Historic timeball brought up to the Guildhall in Hull as part of a £ 452,000 makeover
On Wednesday, contractors Hobson & Porter carefully lifted the historic Guildhall Time Ball in Hull, which weighs nearly 8th (50kg), over 230 feet in the air by crane before manually lowering it onto the mast above the clock tower.
The time balls were used by the ancient Greeks and also by the sailors of old to regulate their instruments.
Hull’s timing device was completed in 1918, but quickly became obsolete. They had been used by officers on ships in the estuary.
They could see it raising the mast and falling on Greenwich Mean Time, either noon or 1 p.m., depending on the time of year, allowing officers to tune their instruments.
The time ball will be restored to perfect working order in the spring, marking the centenary of the last fall of the ball. Until then, the view will be obscured by scaffolding.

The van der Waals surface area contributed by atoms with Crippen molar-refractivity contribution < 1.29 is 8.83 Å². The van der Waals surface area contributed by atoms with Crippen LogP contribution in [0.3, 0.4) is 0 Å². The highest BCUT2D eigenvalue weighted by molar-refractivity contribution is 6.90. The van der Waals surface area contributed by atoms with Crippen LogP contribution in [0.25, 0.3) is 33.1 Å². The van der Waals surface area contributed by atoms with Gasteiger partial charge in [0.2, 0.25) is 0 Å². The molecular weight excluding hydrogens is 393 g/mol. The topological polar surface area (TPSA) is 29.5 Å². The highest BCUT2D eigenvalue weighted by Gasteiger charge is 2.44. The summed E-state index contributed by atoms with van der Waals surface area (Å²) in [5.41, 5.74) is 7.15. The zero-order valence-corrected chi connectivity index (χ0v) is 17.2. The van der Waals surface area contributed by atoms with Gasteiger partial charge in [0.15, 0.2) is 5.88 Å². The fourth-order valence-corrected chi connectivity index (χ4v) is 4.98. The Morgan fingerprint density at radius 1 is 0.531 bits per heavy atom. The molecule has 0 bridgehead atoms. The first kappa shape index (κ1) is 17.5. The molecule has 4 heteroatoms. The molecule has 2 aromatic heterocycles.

A weather vane, modeled on an 18th century merchant ship, was also installed.
Both pieces, designed and manufactured by the Smith of Derby watchmakers, were finished with 23.5 karat English gold leaf.
Head of Council Daren Hale said: “As well as being an amazing feature in the city’s skyline, the restoration of the time ball and the renovation of the tower contribute to our ambition to make Hull a world-class tourist destination.
“As an integral part of our maritime project, it will allow this important aspect of Hull’s unique maritime history to be rediscovered and celebrated by local residents and visitors for generations to come.
Including the famous Time Balls in Greenwich and at Nelson’s Monument on Calton Hill, Edinburgh, there are around 60 examples around the world.
The hour ball at the Royal Observatory in Greenwich falls every day at 1 p.m., as since 1833.